A ruling majority sponsored proposal to ban video and audio recordings and photo coverage from courtroom trials by media sources surprisingly failed to garner enough votes in Parliament on June 27.
The draft law fell five votes short of the 112 required. A repeat vote on the proposal will take place next week. The June 27 voting, however, showed that not all lawmakers from the ruling majority are in favor of the proposal.
The proposal was slammed by opposition lawmakers as an attempt “to impose censorship.” Key lawmakers from the ruling National Movement Party defended the initiative as a means of preventing “the formation of false public opinion” on certain cases and protecting judges from “psychological pressure.”
An explanatory paper, annexed to the draft law, says that the presence of TV cameras in a courtroom is usually used by the parties involved in a trial to orchestrate media hype.
“Under such conditions, hearings go beyond all legal limits and instead of producing and discussing testimonies the trials are jammed with emotional statements and speeches that do not promote the perfect and impartial discussion of a case. This situation in turn exerts psychological pressure on a judge,” the document reads.
“Besides the pressure on the court, this kind of situation in courtrooms contributes to the formation of false public opinion. Pre-determined public opinion, which is formed long before the court ruling about a particular case, contributes to psychological pressure on the court.”
Journalists will still be allowed to attend trials, with selected footage disseminated by the court press service, according to the proposal.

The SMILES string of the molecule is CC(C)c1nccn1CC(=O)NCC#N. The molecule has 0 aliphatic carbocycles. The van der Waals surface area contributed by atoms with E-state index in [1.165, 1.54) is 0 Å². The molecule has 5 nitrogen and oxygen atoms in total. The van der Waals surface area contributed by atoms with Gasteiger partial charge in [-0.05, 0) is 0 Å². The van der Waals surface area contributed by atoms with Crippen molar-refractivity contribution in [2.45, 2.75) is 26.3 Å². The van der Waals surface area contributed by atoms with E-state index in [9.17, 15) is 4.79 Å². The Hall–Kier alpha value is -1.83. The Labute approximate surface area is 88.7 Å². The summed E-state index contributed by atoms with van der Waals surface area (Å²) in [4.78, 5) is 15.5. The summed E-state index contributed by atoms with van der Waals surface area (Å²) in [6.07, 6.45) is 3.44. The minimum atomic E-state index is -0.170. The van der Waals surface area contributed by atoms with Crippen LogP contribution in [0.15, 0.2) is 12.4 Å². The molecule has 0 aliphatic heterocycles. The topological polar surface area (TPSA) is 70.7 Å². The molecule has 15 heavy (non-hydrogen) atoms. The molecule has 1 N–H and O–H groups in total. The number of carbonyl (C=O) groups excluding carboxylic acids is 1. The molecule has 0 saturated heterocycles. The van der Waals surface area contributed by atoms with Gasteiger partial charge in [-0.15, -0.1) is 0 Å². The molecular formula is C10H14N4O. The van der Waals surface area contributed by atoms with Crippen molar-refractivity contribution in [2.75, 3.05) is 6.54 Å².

The proposal comes after court rulings in several high-profile cases triggered disorder and chaos in the courtrooms, which were covered by media sources. Footage showing angry courtroom spectators insulting judges and prosecutors were extensively aired by television stations. These high-profile trials – the most recent being Irakli Batiashvili’s – were criticized by opposition parties and many human right groups as unfair.
Levan Bezhashvili, a lawmaker from the ruling party, who chairs the committee for legal issues, said at the hearings on June 27, that the proposal aimed at eradicating “such harmful practices,” in which trials turn into “political stage shows.”
“Such practices in turn can be regarded as an attempt to mount pressure on judges,” Bezhashvili, who presented the proposal, said.
Opposition lawmakers, however, were vocal in their criticism of the proposal.
“This is a law on censorship. For the first time we will now have a law on censorship... This is an attempt to install an iron curtain in order to prevent the public from seeing what is happening in courtrooms,” MP Kakha Kukava of the opposition Conservative Party said.
Ivliane Khaindrava, a lawmaker from the opposition Republican Party, said the proposal was “an attack on freedom of information and an attack on citizens’ right to receive information.”
He also criticized the judiciary, saying they were “totally demoralized.”
The government proposal was in fact, according to him, an attempt by the ruling party to “to hide the negative trends in the judiciary.”
Lawmakers from the ruling majority responded by saying that the proposal was in line with accepted Western courtroom practice and did not contradict democratic principles.
Public Defender Sozar Subari, however, rejected this line of argument, saying the proposal was inappropriate for a country where the judiciary is still in transition and reforms are still underway.
Most of journalists, not unexpectedly, were also critical of the initiative. Natia Gogsadze, a reporter from Rustavi 2 television station, said the proposal would restrict journalists’ abilities to fully cover trials.
“There are lots of interesting moments during court hearings worth recording. Footage provided by the court press service will not be enough,” she told Civil.Ge.